The great value of arsenic in the forms of Paris green and London purple for the destruction of leaf-eating insects has long been recognized. As pure white arsenic in solution is occasionally recommended to take the place of the above named arsenites, and as I have been repeatedly urged to recommend its use on account of its greater strength and cheapness, the following experiments were mailed for the purpose of determining whether or not it can be safely used in this way for insecticidal purposes:
One part of arsenic is soluble in 10 parts of boiling water and in 100 parts of cold water, the solution being as clear as the water used and remaining for an indefinite length of time without any sediment forming.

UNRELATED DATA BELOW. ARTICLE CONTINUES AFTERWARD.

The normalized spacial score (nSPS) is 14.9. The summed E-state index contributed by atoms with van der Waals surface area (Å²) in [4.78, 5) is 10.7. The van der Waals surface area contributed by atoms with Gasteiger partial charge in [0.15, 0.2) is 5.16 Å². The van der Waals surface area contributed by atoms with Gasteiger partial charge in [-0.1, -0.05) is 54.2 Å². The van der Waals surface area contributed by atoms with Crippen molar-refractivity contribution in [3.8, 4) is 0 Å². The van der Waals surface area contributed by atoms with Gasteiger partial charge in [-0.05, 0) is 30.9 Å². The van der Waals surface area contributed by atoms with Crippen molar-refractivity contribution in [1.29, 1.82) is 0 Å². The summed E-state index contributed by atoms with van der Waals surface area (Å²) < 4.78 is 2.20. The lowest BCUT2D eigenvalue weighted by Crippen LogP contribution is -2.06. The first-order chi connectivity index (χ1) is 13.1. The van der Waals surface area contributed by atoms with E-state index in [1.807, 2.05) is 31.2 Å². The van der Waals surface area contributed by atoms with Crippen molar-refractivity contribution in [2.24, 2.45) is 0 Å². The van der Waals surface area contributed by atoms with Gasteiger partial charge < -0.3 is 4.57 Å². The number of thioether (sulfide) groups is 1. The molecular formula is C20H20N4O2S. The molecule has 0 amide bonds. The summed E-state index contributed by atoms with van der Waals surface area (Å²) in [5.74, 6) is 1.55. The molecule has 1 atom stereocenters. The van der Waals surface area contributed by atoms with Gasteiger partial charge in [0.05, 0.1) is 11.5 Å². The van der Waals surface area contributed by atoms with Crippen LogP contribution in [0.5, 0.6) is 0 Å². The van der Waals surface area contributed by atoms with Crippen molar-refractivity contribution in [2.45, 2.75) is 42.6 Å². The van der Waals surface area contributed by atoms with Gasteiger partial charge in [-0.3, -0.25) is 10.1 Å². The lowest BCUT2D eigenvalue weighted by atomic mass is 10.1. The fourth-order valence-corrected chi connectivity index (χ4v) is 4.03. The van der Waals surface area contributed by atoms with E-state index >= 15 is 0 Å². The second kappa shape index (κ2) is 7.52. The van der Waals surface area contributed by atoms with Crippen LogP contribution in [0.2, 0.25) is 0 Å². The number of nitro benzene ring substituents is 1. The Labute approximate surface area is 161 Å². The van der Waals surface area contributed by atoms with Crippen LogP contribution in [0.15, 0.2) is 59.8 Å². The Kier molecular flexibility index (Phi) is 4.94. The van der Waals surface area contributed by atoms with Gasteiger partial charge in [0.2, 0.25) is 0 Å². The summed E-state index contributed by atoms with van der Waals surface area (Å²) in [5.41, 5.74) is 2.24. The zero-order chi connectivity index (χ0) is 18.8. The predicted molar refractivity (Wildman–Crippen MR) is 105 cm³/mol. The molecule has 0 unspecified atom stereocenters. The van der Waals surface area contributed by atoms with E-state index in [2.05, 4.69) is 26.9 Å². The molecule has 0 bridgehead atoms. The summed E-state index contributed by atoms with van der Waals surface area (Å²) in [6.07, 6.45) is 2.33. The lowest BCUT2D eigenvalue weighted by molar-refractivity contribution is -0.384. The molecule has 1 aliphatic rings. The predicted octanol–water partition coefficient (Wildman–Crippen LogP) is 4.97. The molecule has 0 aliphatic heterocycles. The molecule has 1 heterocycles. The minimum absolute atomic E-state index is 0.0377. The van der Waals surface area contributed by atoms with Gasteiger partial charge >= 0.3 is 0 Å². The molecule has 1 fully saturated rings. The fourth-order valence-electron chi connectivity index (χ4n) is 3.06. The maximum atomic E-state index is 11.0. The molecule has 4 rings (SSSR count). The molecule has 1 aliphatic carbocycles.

In order to have solutions of known strength throughout, one ounce of arsenic was in each case dissolved in a gallon of boiling water for a standard solution, and from this solutions of desired strengths were made
Gillette, C. P.
Bulletin (Iowa Agricultural Experiment Station): Vol. 2
, Article 5.
Available at: http://lib.dr.iastate.edu/bulletin/vol2/iss1/5